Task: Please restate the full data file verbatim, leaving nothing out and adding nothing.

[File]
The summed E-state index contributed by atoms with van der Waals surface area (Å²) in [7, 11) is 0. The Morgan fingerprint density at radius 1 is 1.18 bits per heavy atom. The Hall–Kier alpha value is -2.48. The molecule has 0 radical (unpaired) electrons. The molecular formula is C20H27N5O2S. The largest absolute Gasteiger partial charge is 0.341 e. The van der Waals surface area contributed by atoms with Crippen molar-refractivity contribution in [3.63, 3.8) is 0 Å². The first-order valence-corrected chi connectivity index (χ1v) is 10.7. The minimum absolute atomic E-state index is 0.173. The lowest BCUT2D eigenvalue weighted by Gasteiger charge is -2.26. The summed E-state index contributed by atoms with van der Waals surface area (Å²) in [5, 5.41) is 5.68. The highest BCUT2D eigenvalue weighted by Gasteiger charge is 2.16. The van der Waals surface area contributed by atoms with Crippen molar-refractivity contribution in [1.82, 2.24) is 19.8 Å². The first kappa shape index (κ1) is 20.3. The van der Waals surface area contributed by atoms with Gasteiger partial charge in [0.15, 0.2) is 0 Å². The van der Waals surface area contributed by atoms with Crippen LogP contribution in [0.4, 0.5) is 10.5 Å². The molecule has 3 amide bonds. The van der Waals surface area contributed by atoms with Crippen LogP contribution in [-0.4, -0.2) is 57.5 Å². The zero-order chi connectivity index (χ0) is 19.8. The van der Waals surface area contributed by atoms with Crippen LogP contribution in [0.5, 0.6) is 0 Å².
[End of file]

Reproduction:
The summed E-state index contributed by atoms with van der Waals surface area (Å²) in [7, 11) is 0. The Morgan fingerprint density at radius 1 is 1.18 bits per heavy atom. The Hall–Kier alpha value is -2.48. The molecule has 0 radical (unpaired) electrons. The molecular formula is C20H27N5O2S. The largest absolute Gasteiger partial charge is 0.341 e. The van der Waals surface area contributed by atoms with Crippen molar-refractivity contribution in [3.63, 3.8) is 0 Å². The first-order valence-corrected chi connectivity index (χ1v) is 10.7. The minimum absolute atomic E-state index is 0.173. The lowest BCUT2D eigenvalue weighted by Gasteiger charge is -2.26. The summed E-state index contributed by atoms with van der Waals surface area (Å²) in [5, 5.41) is 5.68. The highest BCUT2D eigenvalue weighted by Gasteiger charge is 2.16. The van der Waals surface area contributed by atoms with Crippen molar-refractivity contribution in [1.82, 2.24) is 19.8 Å². The first kappa shape index (κ1) is 20.3. The van der Waals surface area contributed by atoms with Gasteiger partial charge in [0.15, 0.2) is 0 Å². The van der Waals surface area contributed by atoms with Crippen LogP contribution in [0.4, 0.5) is 10.5 Å². The molecule has 3 amide bonds. The van der Waals surface area contributed by atoms with Crippen LogP contribution in [-0.4, -0.2) is 57.5 Å². The zero-order chi connectivity index (χ0) is 19.8. The van der Waals surface area contributed by atoms with Crippen LogP contribution in [0.5, 0.6) is 0 Å².